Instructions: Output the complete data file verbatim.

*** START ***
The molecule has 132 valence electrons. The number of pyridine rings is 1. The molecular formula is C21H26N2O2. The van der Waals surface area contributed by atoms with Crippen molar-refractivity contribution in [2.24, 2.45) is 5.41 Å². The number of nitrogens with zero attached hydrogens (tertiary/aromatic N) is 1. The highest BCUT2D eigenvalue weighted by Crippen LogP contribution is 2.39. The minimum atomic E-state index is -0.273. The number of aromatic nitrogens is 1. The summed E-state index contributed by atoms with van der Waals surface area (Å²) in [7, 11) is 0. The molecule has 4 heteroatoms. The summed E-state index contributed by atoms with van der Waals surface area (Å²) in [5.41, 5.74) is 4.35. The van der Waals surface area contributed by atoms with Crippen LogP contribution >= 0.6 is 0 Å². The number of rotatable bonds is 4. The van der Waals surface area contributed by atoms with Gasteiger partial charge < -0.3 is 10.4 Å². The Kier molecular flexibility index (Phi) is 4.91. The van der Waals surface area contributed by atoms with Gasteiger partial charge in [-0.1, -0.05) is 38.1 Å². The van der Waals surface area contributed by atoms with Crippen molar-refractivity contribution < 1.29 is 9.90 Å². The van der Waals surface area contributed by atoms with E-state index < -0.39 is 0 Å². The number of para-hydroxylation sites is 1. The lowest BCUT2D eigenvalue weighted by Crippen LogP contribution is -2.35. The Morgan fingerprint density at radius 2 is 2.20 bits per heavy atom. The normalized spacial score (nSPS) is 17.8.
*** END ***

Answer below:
The molecule has 132 valence electrons. The number of pyridine rings is 1. The molecular formula is C21H26N2O2. The van der Waals surface area contributed by atoms with Crippen molar-refractivity contribution in [2.24, 2.45) is 5.41 Å². The number of nitrogens with zero attached hydrogens (tertiary/aromatic N) is 1. The highest BCUT2D eigenvalue weighted by Crippen LogP contribution is 2.39. The minimum atomic E-state index is -0.273. The number of aromatic nitrogens is 1. The summed E-state index contributed by atoms with van der Waals surface area (Å²) in [7, 11) is 0. The molecule has 4 heteroatoms. The summed E-state index contributed by atoms with van der Waals surface area (Å²) in [5.41, 5.74) is 4.35. The van der Waals surface area contributed by atoms with Crippen LogP contribution >= 0.6 is 0 Å². The number of rotatable bonds is 4. The van der Waals surface area contributed by atoms with Gasteiger partial charge < -0.3 is 10.4 Å². The Kier molecular flexibility index (Phi) is 4.91. The van der Waals surface area contributed by atoms with Gasteiger partial charge in [-0.1, -0.05) is 38.1 Å². The van der Waals surface area contributed by atoms with Crippen molar-refractivity contribution < 1.29 is 9.90 Å². The van der Waals surface area contributed by atoms with E-state index < -0.39 is 0 Å². The number of para-hydroxylation sites is 1. The lowest BCUT2D eigenvalue weighted by Crippen LogP contribution is -2.35. The Morgan fingerprint density at radius 2 is 2.20 bits per heavy atom. The normalized spacial score (nSPS) is 17.8.